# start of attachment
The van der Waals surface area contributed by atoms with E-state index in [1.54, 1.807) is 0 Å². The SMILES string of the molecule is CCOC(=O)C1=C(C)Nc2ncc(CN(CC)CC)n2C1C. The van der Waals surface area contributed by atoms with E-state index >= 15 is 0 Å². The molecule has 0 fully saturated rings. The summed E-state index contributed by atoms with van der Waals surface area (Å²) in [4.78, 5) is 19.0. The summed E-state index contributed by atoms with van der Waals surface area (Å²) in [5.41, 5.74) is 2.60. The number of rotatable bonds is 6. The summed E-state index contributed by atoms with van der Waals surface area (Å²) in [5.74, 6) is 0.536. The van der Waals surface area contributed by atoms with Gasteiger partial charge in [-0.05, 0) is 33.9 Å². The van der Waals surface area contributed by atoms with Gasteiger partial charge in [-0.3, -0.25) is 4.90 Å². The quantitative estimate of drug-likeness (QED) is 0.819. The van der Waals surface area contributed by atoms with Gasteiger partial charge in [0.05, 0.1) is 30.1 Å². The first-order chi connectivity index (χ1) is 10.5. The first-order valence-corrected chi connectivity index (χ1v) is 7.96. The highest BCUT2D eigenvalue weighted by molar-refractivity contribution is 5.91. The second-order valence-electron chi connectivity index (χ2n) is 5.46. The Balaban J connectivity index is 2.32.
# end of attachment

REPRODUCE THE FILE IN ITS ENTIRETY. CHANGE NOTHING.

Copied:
The van der Waals surface area contributed by atoms with E-state index in [1.54, 1.807) is 0 Å². The SMILES string of the molecule is CCOC(=O)C1=C(C)Nc2ncc(CN(CC)CC)n2C1C. The van der Waals surface area contributed by atoms with E-state index >= 15 is 0 Å². The molecule has 0 fully saturated rings. The summed E-state index contributed by atoms with van der Waals surface area (Å²) in [4.78, 5) is 19.0. The summed E-state index contributed by atoms with van der Waals surface area (Å²) in [5.41, 5.74) is 2.60. The number of rotatable bonds is 6. The summed E-state index contributed by atoms with van der Waals surface area (Å²) in [5.74, 6) is 0.536. The van der Waals surface area contributed by atoms with Gasteiger partial charge in [-0.05, 0) is 33.9 Å². The van der Waals surface area contributed by atoms with Gasteiger partial charge in [-0.3, -0.25) is 4.90 Å². The quantitative estimate of drug-likeness (QED) is 0.819. The van der Waals surface area contributed by atoms with Gasteiger partial charge in [0.05, 0.1) is 30.1 Å². The first-order chi connectivity index (χ1) is 10.5. The first-order valence-corrected chi connectivity index (χ1v) is 7.96. The highest BCUT2D eigenvalue weighted by molar-refractivity contribution is 5.91. The second-order valence-electron chi connectivity index (χ2n) is 5.46. The Balaban J connectivity index is 2.32.